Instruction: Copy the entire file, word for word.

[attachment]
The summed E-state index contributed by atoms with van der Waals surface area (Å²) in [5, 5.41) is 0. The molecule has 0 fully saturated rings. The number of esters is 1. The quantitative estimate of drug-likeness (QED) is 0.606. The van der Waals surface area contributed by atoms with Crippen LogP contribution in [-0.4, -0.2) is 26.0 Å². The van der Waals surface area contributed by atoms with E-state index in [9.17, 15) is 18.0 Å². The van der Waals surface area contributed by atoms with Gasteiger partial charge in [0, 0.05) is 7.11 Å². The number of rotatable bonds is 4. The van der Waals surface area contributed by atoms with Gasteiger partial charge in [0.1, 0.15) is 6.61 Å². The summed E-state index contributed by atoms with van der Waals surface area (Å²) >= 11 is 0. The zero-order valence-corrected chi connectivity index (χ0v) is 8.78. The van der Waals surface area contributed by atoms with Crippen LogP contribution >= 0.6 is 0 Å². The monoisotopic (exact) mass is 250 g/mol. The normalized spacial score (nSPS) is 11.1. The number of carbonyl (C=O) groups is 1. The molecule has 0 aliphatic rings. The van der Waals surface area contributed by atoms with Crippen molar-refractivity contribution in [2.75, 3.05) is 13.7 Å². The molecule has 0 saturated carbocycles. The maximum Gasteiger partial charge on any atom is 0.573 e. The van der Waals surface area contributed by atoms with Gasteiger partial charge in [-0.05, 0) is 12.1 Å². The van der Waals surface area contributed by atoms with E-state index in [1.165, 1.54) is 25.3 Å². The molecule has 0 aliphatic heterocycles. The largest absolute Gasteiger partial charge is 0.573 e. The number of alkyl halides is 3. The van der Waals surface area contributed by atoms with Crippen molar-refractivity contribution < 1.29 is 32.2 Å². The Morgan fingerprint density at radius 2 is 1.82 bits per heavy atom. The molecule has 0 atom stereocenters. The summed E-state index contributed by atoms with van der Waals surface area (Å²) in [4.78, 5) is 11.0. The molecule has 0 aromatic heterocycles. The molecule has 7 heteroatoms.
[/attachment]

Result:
The summed E-state index contributed by atoms with van der Waals surface area (Å²) in [5, 5.41) is 0. The molecule has 0 fully saturated rings. The number of esters is 1. The quantitative estimate of drug-likeness (QED) is 0.606. The van der Waals surface area contributed by atoms with Crippen LogP contribution in [-0.4, -0.2) is 26.0 Å². The van der Waals surface area contributed by atoms with E-state index in [9.17, 15) is 18.0 Å². The van der Waals surface area contributed by atoms with Gasteiger partial charge in [0, 0.05) is 7.11 Å². The number of rotatable bonds is 4. The van der Waals surface area contributed by atoms with Gasteiger partial charge in [0.1, 0.15) is 6.61 Å². The summed E-state index contributed by atoms with van der Waals surface area (Å²) >= 11 is 0. The zero-order valence-corrected chi connectivity index (χ0v) is 8.78. The van der Waals surface area contributed by atoms with Crippen LogP contribution >= 0.6 is 0 Å². The monoisotopic (exact) mass is 250 g/mol. The normalized spacial score (nSPS) is 11.1. The number of carbonyl (C=O) groups is 1. The molecule has 0 aliphatic rings. The van der Waals surface area contributed by atoms with Crippen molar-refractivity contribution in [2.75, 3.05) is 13.7 Å². The molecule has 0 saturated carbocycles. The maximum Gasteiger partial charge on any atom is 0.573 e. The van der Waals surface area contributed by atoms with Gasteiger partial charge in [-0.05, 0) is 12.1 Å². The van der Waals surface area contributed by atoms with E-state index in [1.165, 1.54) is 25.3 Å². The molecule has 0 aliphatic heterocycles. The largest absolute Gasteiger partial charge is 0.573 e. The number of alkyl halides is 3. The van der Waals surface area contributed by atoms with Crippen molar-refractivity contribution < 1.29 is 32.2 Å². The Morgan fingerprint density at radius 2 is 1.82 bits per heavy atom. The molecule has 0 atom stereocenters. The summed E-state index contributed by atoms with van der Waals surface area (Å²) in [4.78, 5) is 11.0. The molecule has 0 aromatic heterocycles. The molecule has 7 heteroatoms.